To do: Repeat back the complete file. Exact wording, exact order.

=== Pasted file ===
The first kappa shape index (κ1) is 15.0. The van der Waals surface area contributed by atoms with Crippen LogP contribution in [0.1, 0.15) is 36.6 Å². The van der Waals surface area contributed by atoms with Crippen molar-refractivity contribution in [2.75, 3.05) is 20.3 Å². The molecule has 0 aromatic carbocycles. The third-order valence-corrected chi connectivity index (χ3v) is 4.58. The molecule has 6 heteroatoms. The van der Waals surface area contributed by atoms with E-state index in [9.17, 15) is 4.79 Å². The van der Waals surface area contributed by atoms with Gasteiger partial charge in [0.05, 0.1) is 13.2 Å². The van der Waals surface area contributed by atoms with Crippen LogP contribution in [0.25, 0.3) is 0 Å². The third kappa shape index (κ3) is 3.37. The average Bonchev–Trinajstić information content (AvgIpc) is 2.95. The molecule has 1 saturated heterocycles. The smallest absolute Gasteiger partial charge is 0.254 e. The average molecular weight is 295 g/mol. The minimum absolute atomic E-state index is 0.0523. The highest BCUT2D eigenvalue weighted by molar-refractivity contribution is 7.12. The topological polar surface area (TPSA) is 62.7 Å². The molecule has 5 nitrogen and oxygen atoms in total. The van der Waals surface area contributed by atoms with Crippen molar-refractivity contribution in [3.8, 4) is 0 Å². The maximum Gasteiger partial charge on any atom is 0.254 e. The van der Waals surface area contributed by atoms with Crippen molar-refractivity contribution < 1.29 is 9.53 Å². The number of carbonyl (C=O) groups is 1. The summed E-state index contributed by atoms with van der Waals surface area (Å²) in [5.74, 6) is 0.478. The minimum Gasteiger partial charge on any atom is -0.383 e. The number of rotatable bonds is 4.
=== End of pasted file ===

The first kappa shape index (κ1) is 15.0. The van der Waals surface area contributed by atoms with Crippen LogP contribution in [0.1, 0.15) is 36.6 Å². The van der Waals surface area contributed by atoms with Crippen molar-refractivity contribution in [2.75, 3.05) is 20.3 Å². The molecule has 0 aromatic carbocycles. The third-order valence-corrected chi connectivity index (χ3v) is 4.58. The molecule has 6 heteroatoms. The van der Waals surface area contributed by atoms with E-state index in [9.17, 15) is 4.79 Å². The van der Waals surface area contributed by atoms with Gasteiger partial charge in [0.05, 0.1) is 13.2 Å². The van der Waals surface area contributed by atoms with Crippen LogP contribution in [0.25, 0.3) is 0 Å². The third kappa shape index (κ3) is 3.37. The average Bonchev–Trinajstić information content (AvgIpc) is 2.95. The molecule has 1 saturated heterocycles. The smallest absolute Gasteiger partial charge is 0.254 e. The average molecular weight is 295 g/mol. The minimum absolute atomic E-state index is 0.0523. The highest BCUT2D eigenvalue weighted by molar-refractivity contribution is 7.12. The topological polar surface area (TPSA) is 62.7 Å². The molecule has 5 nitrogen and oxygen atoms in total. The van der Waals surface area contributed by atoms with Crippen molar-refractivity contribution in [3.8, 4) is 0 Å². The maximum Gasteiger partial charge on any atom is 0.254 e. The van der Waals surface area contributed by atoms with Crippen molar-refractivity contribution < 1.29 is 9.53 Å². The number of carbonyl (C=O) groups is 1. The summed E-state index contributed by atoms with van der Waals surface area (Å²) in [5.74, 6) is 0.478. The minimum Gasteiger partial charge on any atom is -0.383 e. The number of rotatable bonds is 4.